It's the world class marine tourism destination, known for whale watching, seal swimming and great hospitality. But Kaikōura was once a sleepy village where, one local says, people stopped for "fish and chips or a pee'' on their way to somewhere else. So what changed? As the quake-rattled township ponders its future, Katy Gosset meets the locals who put Kaikōura on the map.
The year was 1987. Kaikōura builder Graeme Chambers had just begun a small tourism venture, driving backpackers up Mt Fyffe in his Landrover.
His daughter, Vanessa Chambers, now co-owner of the business Seal Swim Kaikōura says the tourists were eager for a local experience.
"He used to take groups up in the evening and prepare a little barbecue for them and they would sit on up the mountain and watch the sunset."
The visitors asked him how he spent his time. That led to a spearfishing venture on the Kaikōura Peninsula, but it proved diffcult to teach in a few hours.
As Mr Chambers shooed the seals away from the spearfishing lesson, he realised the animals were the real drawcard for tourists.
"Back in the day, seals didn't have a very high regard with locals. They were just smelly old seals but once you see these animals in the water they're quite phenomenal."
She says, at that time, Kaikōura was little more than a fishing village. There was farming, too although "tourism wasn't really a thing."
It was about to be.
"It was actually the tourists' interest and response to the seals in the water that made Dad realise that people really enjoyed it."
In 2002 Ms Chambers and her brother Matthew took over the business which was recently listed as one of the world's "Top 10 Best Marine Encounters" by travel guide book Lonely Planet.
Ms Chambers says her dad still enjoys hosting the tourists and skippering boats.
"I don't think he ever dreamed that 30 years later we'd all still be doing it."
A "crazy" idea
The same year, 1987, local Maori launched Whale Watch, a move some locals view as a turning point for Kaikōura's economy.
The general manager, Kauahi Ngapora, says the town was struggling with the privatisation of the railway, which had employed many locals.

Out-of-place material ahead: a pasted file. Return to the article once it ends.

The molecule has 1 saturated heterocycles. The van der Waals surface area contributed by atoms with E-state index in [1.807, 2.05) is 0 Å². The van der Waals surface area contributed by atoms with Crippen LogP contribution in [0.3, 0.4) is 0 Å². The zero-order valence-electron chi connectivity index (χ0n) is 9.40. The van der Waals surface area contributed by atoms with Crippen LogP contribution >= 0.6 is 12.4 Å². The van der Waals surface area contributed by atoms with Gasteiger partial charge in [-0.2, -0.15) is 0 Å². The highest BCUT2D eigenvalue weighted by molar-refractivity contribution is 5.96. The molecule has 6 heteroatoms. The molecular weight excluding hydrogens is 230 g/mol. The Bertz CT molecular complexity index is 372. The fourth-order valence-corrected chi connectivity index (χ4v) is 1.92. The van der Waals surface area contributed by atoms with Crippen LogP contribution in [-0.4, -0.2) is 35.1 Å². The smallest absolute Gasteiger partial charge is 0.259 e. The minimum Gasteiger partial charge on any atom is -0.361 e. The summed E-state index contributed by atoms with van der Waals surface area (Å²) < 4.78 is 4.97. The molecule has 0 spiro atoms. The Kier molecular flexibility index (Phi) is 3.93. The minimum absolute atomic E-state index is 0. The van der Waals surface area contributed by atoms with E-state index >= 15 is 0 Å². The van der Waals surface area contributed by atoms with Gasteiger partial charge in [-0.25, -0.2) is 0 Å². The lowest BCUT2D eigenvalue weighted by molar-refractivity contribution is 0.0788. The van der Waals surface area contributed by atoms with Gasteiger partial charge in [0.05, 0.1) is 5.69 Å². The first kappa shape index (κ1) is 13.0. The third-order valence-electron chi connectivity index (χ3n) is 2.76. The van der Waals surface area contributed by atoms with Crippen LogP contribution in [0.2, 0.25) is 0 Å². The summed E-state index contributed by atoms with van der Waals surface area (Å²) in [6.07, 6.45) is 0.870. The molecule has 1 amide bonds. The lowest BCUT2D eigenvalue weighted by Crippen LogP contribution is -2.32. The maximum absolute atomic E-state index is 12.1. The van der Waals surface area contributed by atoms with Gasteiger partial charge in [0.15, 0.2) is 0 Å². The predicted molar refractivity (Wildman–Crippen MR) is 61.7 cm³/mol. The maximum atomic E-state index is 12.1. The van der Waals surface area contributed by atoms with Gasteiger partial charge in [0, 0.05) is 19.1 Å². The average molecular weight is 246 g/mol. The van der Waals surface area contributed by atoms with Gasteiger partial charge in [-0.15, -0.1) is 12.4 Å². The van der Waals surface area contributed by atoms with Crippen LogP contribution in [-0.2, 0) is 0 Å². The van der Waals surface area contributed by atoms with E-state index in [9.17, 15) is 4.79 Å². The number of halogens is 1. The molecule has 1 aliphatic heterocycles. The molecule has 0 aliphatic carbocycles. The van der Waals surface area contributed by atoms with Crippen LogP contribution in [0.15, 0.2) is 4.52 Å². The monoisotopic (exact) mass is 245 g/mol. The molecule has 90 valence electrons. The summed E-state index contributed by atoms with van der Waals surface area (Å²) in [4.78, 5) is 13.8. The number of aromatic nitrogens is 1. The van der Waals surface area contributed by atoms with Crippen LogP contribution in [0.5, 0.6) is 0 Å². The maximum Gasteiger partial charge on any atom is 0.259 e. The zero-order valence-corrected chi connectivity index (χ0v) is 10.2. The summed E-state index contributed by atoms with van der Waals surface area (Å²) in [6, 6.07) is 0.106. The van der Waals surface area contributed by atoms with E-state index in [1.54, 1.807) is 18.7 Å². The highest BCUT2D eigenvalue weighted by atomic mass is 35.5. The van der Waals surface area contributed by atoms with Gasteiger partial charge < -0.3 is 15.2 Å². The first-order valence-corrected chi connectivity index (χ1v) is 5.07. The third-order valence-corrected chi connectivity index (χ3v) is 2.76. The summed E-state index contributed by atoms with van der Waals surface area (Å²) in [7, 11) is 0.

"It was a period of real difficulty for the community, in particular the Māori community."
A group of local Māori mortgaged their homes to fund a whale watching venture but were warned by business experts that their plan was "crazy".
"No one is going to come to Kaikōura to watch whales. That was the feedback."
He says the founders had a plan that the venture would provide employment for local Māori and an economic base for the local hapu of Ngati Kuri.
They persevered and welcomed 3000 visitors in their first year of operation. Up until November's earthquake, Whale Watch carried 100,000 tourists annually.
"Luckily they didn't listen to everyone saying it wouldn't work".
A Town Ready for Change
The locals are the first to admit life in pre-tourism Kaikōura was a little slow.
Says bach owner, Keith Beardsley, "There was a time in Kaikōura where you could shoot a rifle shot down the main street on a Sunday afternoon and you were lucky if you hit a seagull, let alone a person."
Gary Melville recalls there were three pubs and two restaurants and the main excitement came from a night at the Coronation Tearooms.
"They actually had a jukebox and my mates used to put on their Beatle Shoes and hang out there."
Mr Melville spent his whole time in the sea, fishing and diving.
"My earliest memories are of the ocean, the smell of the northerly wind when I was probably about three or four, and the boats pulling on the chains."
The old Kaikoura road
Whale Watch's Kauahi Ngapora recalls an upbringing that was all about "playing spacies at the fish and chip shop, rugby, hunting and "living in the sea".
Now tourism is a big part of life. He estimates half of the town's 3500-strong population work in the industry.
It has gone from hosting about 30,000 visitors a year in the early 1980s to up to 900,000 now, he said.
Keith Beardsley, admits the new ventures have put Kaikōura on the map but he would have liked to see more consultation with locals and bach owners over the town's direction.
He says tourism has changed the village atmosphere in South Bay. Buses go backwards and forwards, ferrying people to different operations.
"It resembles more of a pre-match at a rugby game."
Ready to return
The name of Mark Boomer's boat is Confidence.
He did not choose it, inheriting the name from a previous owner, but he did not change it either.
'It's a good boat. We go five, six, seven kilometres off shore looking for blue cod, groper and the odd blue nose so its good fun."
The Christchurch man has gone to Kaikōura since he was a student, surfing, diving and frequenting the pie warmer at the old pub.
Now the town has been developed and he has his own family bach, which has been deemed inhabitable after the earthquake - although he is yet to see it.
"[Kaikōura's] got lots of spirit I guess ... It's just a really nice, relaxing place to go and looking at those mountains in the winter time is just amazing."
Mr Boomer says bach owners can help the township by spending time there.
He wants to take Confidence back to Kaikōura waters as soon as possible and hopes others will likewise buoy the town with their confidence as it tries to rebuild.